If you own an IRA, your IRA custodian should provide you with at least one year-end statement. Year-end statements you may receive include your fair market value (FMV) statement, IRS Form 1099-R and, if you are of RMD age, your RMD notification statement. By law, these must be mailed to you by January 31. And don't just toss these statements aside: they may include information that will affect your tax return. Here we'll take a look at the year-end statements IRA holders should expect to receive and what information they contain.

Tutorial: Retirement Planning

Fair Market Value Statement
The fair market value (FMV) statement tells you the balance of your IRA as of December 31 of the previous year. For Traditional, SEP and SIMPLE IRA owners who are of RMD age, as well as for IRA beneficiaries, this figure is used in conjunction with the applicable life expectancy to calculate RMD amounts for the year.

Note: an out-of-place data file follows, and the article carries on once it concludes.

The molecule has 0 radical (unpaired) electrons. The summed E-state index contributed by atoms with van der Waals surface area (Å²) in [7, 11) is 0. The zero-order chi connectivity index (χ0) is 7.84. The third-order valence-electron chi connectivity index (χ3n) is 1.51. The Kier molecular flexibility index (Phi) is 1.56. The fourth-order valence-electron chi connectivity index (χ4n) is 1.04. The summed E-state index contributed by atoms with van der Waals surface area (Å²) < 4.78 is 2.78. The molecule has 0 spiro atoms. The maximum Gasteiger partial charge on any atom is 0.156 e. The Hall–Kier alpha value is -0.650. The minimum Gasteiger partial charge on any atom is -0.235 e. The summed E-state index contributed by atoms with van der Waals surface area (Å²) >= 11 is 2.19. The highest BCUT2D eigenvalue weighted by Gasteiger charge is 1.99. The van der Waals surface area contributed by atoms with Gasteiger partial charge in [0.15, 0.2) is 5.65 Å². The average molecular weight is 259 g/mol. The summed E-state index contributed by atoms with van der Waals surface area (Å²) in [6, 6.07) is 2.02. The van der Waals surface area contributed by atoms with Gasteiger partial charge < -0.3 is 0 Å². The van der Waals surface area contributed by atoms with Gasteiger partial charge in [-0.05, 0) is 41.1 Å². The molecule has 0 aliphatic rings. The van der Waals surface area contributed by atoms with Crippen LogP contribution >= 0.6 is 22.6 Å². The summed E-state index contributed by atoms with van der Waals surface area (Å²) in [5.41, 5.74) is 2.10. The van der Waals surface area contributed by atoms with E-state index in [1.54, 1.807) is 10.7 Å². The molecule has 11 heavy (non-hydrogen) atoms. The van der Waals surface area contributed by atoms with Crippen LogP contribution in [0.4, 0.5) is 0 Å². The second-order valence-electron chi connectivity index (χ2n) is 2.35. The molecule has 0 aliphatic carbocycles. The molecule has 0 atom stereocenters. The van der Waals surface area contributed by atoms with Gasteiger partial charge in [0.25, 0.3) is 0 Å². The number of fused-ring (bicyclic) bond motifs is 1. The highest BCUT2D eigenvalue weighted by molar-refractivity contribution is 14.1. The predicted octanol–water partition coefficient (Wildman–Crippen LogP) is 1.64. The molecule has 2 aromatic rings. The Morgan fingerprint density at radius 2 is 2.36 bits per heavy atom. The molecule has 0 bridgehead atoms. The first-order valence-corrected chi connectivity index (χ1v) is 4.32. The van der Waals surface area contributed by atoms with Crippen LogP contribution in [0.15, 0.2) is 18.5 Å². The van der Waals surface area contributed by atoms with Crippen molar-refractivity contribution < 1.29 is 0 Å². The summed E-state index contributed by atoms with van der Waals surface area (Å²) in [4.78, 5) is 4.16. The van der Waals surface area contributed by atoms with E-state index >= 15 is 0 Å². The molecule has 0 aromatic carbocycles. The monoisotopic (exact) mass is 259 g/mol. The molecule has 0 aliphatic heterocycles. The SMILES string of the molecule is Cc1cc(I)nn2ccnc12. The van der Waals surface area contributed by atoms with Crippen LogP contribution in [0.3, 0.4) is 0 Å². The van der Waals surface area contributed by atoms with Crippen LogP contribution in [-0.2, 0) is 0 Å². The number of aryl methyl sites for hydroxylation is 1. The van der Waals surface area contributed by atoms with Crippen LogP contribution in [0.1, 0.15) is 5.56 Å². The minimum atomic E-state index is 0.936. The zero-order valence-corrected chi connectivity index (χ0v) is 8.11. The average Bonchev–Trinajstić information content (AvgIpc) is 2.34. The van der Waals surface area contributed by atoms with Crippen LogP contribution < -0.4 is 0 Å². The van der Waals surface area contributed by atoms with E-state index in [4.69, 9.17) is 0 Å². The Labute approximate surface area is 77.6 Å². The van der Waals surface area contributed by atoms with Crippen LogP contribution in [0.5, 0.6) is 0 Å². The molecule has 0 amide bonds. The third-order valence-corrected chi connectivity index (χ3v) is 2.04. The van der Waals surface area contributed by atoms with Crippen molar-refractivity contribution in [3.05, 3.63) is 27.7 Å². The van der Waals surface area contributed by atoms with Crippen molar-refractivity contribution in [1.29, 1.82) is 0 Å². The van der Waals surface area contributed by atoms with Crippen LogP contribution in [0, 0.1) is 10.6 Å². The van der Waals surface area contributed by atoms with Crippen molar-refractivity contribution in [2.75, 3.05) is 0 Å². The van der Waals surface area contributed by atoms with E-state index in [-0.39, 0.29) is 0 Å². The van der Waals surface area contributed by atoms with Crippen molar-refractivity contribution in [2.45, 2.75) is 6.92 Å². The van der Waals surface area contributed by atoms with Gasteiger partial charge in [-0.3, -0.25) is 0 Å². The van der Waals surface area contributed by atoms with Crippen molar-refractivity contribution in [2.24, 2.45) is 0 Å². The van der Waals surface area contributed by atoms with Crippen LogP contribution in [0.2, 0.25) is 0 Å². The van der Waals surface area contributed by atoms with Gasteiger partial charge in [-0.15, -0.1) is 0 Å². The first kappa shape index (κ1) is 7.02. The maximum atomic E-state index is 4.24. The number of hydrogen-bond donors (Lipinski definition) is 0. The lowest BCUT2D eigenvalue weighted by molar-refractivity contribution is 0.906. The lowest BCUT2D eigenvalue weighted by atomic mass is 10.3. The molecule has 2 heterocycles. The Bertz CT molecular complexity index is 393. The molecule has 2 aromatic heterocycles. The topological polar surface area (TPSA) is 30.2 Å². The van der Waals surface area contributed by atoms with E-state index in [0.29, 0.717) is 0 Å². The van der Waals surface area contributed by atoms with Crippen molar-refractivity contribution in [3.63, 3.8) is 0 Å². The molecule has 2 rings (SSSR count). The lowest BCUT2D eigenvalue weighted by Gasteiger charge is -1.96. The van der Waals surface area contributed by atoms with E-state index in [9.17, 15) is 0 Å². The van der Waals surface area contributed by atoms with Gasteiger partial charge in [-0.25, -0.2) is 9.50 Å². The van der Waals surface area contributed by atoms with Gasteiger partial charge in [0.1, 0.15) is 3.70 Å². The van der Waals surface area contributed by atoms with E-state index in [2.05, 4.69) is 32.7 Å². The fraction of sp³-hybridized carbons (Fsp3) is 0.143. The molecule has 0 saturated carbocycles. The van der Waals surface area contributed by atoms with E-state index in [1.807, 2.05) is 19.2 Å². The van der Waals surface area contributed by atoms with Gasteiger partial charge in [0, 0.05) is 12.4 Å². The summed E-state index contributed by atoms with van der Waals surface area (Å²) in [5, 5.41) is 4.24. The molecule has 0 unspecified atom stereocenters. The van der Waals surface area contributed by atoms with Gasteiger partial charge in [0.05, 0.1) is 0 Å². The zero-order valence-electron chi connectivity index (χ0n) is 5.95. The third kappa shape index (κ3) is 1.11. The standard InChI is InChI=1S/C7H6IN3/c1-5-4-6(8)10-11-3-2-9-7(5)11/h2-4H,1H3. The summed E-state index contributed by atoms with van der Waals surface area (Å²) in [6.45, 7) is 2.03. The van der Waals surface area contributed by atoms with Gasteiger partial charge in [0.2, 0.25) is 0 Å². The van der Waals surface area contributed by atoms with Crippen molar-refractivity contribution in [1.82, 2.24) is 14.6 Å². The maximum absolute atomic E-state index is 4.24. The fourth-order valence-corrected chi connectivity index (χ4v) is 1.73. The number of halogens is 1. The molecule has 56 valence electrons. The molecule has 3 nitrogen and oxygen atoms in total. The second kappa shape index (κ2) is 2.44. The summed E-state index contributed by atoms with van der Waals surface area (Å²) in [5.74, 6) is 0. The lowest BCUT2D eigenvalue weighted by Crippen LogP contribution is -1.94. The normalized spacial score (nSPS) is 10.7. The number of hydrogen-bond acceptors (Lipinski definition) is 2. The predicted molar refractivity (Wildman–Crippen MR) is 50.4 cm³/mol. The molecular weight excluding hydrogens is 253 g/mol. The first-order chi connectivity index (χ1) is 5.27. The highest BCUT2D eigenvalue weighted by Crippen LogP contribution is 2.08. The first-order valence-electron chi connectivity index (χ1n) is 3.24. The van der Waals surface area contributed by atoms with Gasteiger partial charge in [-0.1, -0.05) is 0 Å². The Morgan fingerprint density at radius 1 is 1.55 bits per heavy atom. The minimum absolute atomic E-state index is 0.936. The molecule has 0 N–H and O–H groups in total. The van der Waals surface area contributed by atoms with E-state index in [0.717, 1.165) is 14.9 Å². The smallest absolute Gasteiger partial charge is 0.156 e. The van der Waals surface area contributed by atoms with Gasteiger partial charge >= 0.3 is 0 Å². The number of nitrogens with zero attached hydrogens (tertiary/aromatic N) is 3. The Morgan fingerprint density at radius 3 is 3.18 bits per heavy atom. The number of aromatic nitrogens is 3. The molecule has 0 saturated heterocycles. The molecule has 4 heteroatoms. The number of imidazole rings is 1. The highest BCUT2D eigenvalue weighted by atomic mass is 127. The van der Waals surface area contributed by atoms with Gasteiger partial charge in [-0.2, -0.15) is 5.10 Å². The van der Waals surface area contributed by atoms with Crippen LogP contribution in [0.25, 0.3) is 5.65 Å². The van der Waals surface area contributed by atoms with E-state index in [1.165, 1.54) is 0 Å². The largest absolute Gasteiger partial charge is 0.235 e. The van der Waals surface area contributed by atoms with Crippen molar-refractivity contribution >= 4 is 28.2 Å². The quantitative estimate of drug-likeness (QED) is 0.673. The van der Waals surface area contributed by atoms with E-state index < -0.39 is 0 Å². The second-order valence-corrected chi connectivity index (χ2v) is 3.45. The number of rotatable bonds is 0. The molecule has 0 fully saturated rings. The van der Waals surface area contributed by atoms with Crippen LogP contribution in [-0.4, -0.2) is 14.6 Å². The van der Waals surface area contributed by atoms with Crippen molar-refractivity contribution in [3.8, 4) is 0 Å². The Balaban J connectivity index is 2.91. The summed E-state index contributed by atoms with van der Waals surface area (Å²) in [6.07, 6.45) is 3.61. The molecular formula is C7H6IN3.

For instance, the FMV for December 31, 2013, is used to calculate the RMD for year 2014. Many financial service providers include the FMV in the account-activity statement issued for January; others may provide the information in a separate document. Regardless of the format of delivery, the FMV will be clearly identified as such and should include a statement that the information will be reported to the IRS.

Required Minimum Distribution Notice
If you are of RMD age in 2014, your IRA custodian must send you an RMD notification by January 31 reminding you of your obligation to distribute your RMD for 2014. The IRA custodian may either calculate the RMD amount and provide the calculation in your notification, or include an offer to calculate the amount upon your request. This notification may be included with your FMV statement or mailed separately. (For more insight, read 6 Important Retirement Plan RMD Rules.)

Form 1099-Q